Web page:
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From March 07The World Health Organisation says the birth rate in the western world is dropping, but Ford must know something different. It's targeting large families by doubling its range of big people carriers to two with the launch of the S-Max MPV.

Its close cousin, the new Galaxy, provides no-compromise seating for seven. However, the S-Max is more of a spacious five-seater, with occasional seating for two more. It offers a useful cost-saving over the Galaxy and promises saloon car refinement with MPV practicality.

Overview

From March 07

The World Health Organisation says the birth rate in the western world is dropping, but Ford must know something different. It's targeting large families by doubling its range of big people carriers to two with the launch of the S-Max MPV.


Its close cousin, the new Galaxy, provides no-compromise seating for seven. However, the S-Max is more of a spacious five-seater, with occasional seating for two more. It offers a useful cost-saving over the Galaxy and promises saloon car refinement with MPV practicality.


TOWING ABILITY
***
With a kerbweight of 1733kg, the S-Max can comfortably tow heavier vans than most rival MPVs. A tourer of 1473 is an 85% match. Abide by the same rule for a Vauxhall Zafira and you'll be limited to vans of 1334kg or less.


As with the Galaxy, which we tested in January (p106), the engine is excellent, offering maximum torque from a low 2000rpm. The downside of this is that it's easy to spin the wheels while towing, as the tourer's weight takes the load off of the driving wheels.


The Abbey Vogue we hitched to it presented few problems for the Ford, although the car came fitted with single-socket 21-pin electrics. This left a lot of spare cable to secure around the A-frame once we hooked up the adaptor harness.

Driving Solo
****
The first thing to strike us about the S-Max is the way it looks. With the dramatic vents behind the front wheels and a sloping rear,
it looks sharp for something so practical. All the major controls fall nicely to hand, with the gear lever's short shift and the chunky steering wheel feeling sportier than you'd expect for a family car.


The manual model we tested has a six-speed box with well-chosen ratios. However, the clutch is sharp, which can lead to stalling until you're used to it. The 2.0-litre diesel version is very lively, scooting from 0-60mph in less than ten seconds and topping out at 122mph. At motorway speeds, the S-Max inspires confidence and keeps noise intrusion minimal. Rear visibility is good, but the stout windscreen pillars can obstruct your view when you pull out from T-junctions or reach a roundabout.

In the Cabin
****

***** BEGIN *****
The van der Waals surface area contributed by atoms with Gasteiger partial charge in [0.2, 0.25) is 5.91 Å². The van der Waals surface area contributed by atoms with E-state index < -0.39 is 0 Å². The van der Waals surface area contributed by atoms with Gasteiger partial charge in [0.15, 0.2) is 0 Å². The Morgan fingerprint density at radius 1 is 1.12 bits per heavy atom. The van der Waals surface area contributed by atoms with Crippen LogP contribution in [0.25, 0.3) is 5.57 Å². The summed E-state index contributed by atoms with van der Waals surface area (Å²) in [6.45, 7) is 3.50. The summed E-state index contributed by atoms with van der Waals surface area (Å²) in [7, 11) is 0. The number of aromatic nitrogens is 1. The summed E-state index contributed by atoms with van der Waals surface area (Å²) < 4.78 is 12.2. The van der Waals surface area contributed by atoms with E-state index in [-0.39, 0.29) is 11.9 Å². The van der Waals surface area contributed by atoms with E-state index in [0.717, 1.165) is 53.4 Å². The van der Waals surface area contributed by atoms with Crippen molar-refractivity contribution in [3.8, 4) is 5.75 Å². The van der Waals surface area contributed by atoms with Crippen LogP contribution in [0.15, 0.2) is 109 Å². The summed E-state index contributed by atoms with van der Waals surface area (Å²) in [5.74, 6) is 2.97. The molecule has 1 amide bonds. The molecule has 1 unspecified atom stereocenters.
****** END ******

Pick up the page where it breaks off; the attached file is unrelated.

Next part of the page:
The cabin, with a largely black and silver décor, is typical of new Fords. Many of the controls are mounted on the steering wheel, so study the handbook and get the hang of these before you hit the road.


There are plenty of small storage areas, including a small recessed compartment in the top of the dashboard, good door bins and numerous nooks, not to mention a covered cup holder between the seats. The big news is a thermostat for heating or cooling the seats. This is a £375 option. Our test model was also fitted with the glass-panelled Panorama roof. This £600 option brightens the dark interior.


Because the S-Max is a family car, passengers are treated as well as the driver. The middle row offers almost as much legroom as in the front. The rear row is suitable for youngsters, but they are easy to stow when not needed. There is still usable boot space with the back seats in place, including a lidded compartment under the floor, offering security for small valuables.


Buying & Owning
****
Prices for the 2.0-litre diesel S-Max start at £18,495 in LX trim while the model tested here comes in at £19,995. At these prices, it represents excellent value when placed alongside the comparable Vauxhall Zafira 150bhp diesel, whose towing limit is 1500kg.


Our sister magazine, What Car?, says owners can expect to reclaim 45% of the S-Max's original value after three years, which compares favourably to other cars in its class. Factor in that you should be able to get a four-figure reduction on the list price, and the S-Max becomes all the more tempting.

Verdict ****
The S-Max has plenty to offer families who occasionally need room for seven passengers, but want to seat five in genuine comfort. Even by saloon car standards, this is a pleasure to drive, thanks to plenty of power, light controls and predictable on-road behaviour. The fact that it's one of the heaviest cars in its class helps make it a great compromise for caravanning families who want space and style as well as the muscle to tow a wide range of tourers.

Price £19,995
Engine capacity 1999cc
Max power 138bhp@4000rpm
Max torque 251lb/ft@2000rpm
Kerbweight 1733kg
Max tow weight 1750kg
Cost of towbar fitting £500
Official combined fuel economy 44.1mpg solo
0-62mph 9.7sec
Max speed 122mph
CO2 emissions 169g/km
Luggage capacity 335-2352 litres
Insurance group 11

Overall length 477cm
Width (incl mirrors) 215cm
Height 166cm


Max noseweight 75kg

Seats
Front seats: headroom 96cm, legroom 105cm
Middle row: headroom 93cm, legroom 63-80cm
Rear row: headroom 91cm, legroom 51-67cm

Technical specs

Kerbweight1733 kg
Power138.0 bhp
Torque251.0 lb ft
Official MPG44.1 mpg
CO2169 g/km

David Motton

See other Tow car reviews written by David Motton
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